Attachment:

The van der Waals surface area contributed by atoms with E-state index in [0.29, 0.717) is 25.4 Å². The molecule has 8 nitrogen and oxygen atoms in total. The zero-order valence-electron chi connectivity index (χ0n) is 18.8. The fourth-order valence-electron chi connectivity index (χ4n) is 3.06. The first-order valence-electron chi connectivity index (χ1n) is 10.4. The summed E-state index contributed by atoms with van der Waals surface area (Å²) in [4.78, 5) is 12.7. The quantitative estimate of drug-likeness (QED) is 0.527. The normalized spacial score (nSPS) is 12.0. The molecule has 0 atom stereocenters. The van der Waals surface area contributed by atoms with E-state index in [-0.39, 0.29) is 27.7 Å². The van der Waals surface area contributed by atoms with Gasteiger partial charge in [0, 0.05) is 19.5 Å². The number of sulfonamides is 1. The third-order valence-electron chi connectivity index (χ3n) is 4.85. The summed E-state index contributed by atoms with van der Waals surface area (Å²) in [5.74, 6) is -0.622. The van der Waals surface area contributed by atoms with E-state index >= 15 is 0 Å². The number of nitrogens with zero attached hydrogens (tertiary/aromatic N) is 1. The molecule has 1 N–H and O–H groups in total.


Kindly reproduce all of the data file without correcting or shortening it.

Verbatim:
The van der Waals surface area contributed by atoms with E-state index in [0.29, 0.717) is 25.4 Å². The molecule has 8 nitrogen and oxygen atoms in total. The zero-order valence-electron chi connectivity index (χ0n) is 18.8. The fourth-order valence-electron chi connectivity index (χ4n) is 3.06. The first-order valence-electron chi connectivity index (χ1n) is 10.4. The summed E-state index contributed by atoms with van der Waals surface area (Å²) in [4.78, 5) is 12.7. The quantitative estimate of drug-likeness (QED) is 0.527. The normalized spacial score (nSPS) is 12.0. The molecule has 0 atom stereocenters. The van der Waals surface area contributed by atoms with E-state index in [-0.39, 0.29) is 27.7 Å². The van der Waals surface area contributed by atoms with Gasteiger partial charge in [0, 0.05) is 19.5 Å². The number of sulfonamides is 1. The third-order valence-electron chi connectivity index (χ3n) is 4.85. The summed E-state index contributed by atoms with van der Waals surface area (Å²) in [5.74, 6) is -0.622. The van der Waals surface area contributed by atoms with E-state index >= 15 is 0 Å². The number of nitrogens with zero attached hydrogens (tertiary/aromatic N) is 1. The molecule has 1 N–H and O–H groups in total.